That leaves four employees devoted to the communications shop — Press Secretary Rachel Davis, Media Relations Assistant Nora Ramirez, Deputy Director of Digital Communications Sierra Fatlowitz and Digital Media Assistant Esmeralda Bautista. With no one in the top spot, Liccardo’s Chief of Staff Jim Reed is acting communications director.

Invoices from Apeiron — obtained by San José Spotlight via a public records request — show Craig billed the city $45,000 since January. That total includes $7,500 each month for consulting with the mayor’s office on “national media coordination,” the departure of Liccardo’s Chief Innovation Officer and the city’s response to COVID-19, plus $3,000 in expenses, according to the invoices.

Records obtained by San José Spotlight indicate the city’s contract with Apeiron Strategy began in October 2018, about five weeks before the Times published Liccardo’s op-ed, but a source close to the mayor said Craig started in 2017 while he was still on the committee.

Craig was earning $5,000 a month from San Jose for most of 2019, but the contract increased her pay to $7,500 a month in Nov. 2019 and remained at that amount in 2020.

A source in Liccardo’s inner circle told San José Spotlight the mayor originally hired Craig to be his on-the-ground staffer when he was in the nation’s capital working on the FCC’s Broadband Deployment Advisory Committee, though he quit the committee in Jan. 2018 — nine months before hiring Aperion, the records show. As the only big city mayor on the committee, the source said whenever he went to Washington, Liccardo was beset by interview requests from national media and trade press outlets.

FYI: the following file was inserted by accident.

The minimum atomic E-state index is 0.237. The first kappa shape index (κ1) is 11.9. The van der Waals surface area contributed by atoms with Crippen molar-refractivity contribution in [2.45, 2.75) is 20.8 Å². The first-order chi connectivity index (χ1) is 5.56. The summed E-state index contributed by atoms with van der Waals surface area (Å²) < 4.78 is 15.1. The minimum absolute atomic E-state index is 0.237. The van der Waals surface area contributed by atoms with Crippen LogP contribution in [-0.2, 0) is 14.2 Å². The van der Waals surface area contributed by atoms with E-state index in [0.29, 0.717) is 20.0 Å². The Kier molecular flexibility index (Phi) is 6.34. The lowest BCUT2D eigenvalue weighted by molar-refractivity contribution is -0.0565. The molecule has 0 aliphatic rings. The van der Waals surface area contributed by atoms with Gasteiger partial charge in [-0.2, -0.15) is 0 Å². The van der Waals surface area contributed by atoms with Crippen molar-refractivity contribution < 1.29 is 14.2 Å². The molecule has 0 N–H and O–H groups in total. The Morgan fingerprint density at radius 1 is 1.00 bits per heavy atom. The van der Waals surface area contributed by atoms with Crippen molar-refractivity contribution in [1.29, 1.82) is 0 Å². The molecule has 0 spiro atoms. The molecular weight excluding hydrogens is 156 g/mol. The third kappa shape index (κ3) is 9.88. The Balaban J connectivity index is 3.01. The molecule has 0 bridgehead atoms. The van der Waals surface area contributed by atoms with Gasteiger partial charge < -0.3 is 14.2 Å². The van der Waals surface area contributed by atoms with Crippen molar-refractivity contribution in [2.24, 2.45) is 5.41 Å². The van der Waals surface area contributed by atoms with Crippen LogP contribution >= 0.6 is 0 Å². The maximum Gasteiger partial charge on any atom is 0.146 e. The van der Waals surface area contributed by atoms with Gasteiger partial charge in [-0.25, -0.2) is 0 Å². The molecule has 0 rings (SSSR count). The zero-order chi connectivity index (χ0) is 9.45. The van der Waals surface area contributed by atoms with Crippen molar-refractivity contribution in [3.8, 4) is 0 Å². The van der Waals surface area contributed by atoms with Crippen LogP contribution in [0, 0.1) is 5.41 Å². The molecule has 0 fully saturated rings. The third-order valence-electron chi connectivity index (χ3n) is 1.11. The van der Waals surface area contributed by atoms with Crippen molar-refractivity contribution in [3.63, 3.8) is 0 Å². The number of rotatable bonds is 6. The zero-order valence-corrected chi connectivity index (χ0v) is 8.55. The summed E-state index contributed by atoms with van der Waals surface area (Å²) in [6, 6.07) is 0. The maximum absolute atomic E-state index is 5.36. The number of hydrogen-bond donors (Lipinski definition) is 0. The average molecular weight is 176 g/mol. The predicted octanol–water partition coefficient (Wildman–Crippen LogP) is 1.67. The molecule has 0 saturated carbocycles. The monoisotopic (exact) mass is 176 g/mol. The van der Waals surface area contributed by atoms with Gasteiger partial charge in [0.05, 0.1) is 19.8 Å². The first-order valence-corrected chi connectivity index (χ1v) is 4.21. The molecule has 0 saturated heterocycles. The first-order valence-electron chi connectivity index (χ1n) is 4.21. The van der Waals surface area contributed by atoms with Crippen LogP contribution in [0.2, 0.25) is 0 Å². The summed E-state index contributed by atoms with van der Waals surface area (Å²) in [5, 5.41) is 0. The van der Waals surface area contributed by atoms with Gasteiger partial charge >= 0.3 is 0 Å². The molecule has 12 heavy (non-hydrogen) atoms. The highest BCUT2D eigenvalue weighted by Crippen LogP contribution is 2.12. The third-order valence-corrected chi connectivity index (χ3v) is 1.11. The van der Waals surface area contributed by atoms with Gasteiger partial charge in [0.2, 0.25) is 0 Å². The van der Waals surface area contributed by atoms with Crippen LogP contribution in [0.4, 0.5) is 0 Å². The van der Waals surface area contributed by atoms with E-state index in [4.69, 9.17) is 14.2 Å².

Liccardo could not be reached for comment. But Reed, the mayor’s chief of staff, provided a brief statement.

“Stephanie Craig’s expertise in media relations and exceptional judgment, work ethic and understanding of communications provide great value to the mayor’s office and the taxpayers of San Jose,” Reed said.

Before joining Liccardo’s communications office, according to her LinkedIn profile, Craig worked as a marketing executive at The Hill and National Journal. Before that, she was a communications executive for TechAmerica, an industry lobbying group, and the Data Transparency Coalition, an organization advocating for the publication of government data. She also has experience as a press secretary in the U.S. House of Representatives and the Senate, as well as in the Parliament of Canada.

Liccardo resigned from the FCC committee and stopped traveling to Washington regularly in Jan. 2018. But Craig continued to work on putting the mayor in the national spotlight, particularly his Office of Technology and Innovation.

According to the invoices, Craig also helped Liccardo write an op-ed on Google, recruit a new communications director and chief innovation officer, launch a proposal to turn PG&E into a customer-owned utility, write a city privacy policy, deal with regulations for scooters and, most recently, the city’s COVID-19 response.

Contact Adam F. Hutton at [email protected] or follow @adamfhutton on Twitter.

 

Apeiron Strategy Group invoices redacted
Apeiron Strategy Group contract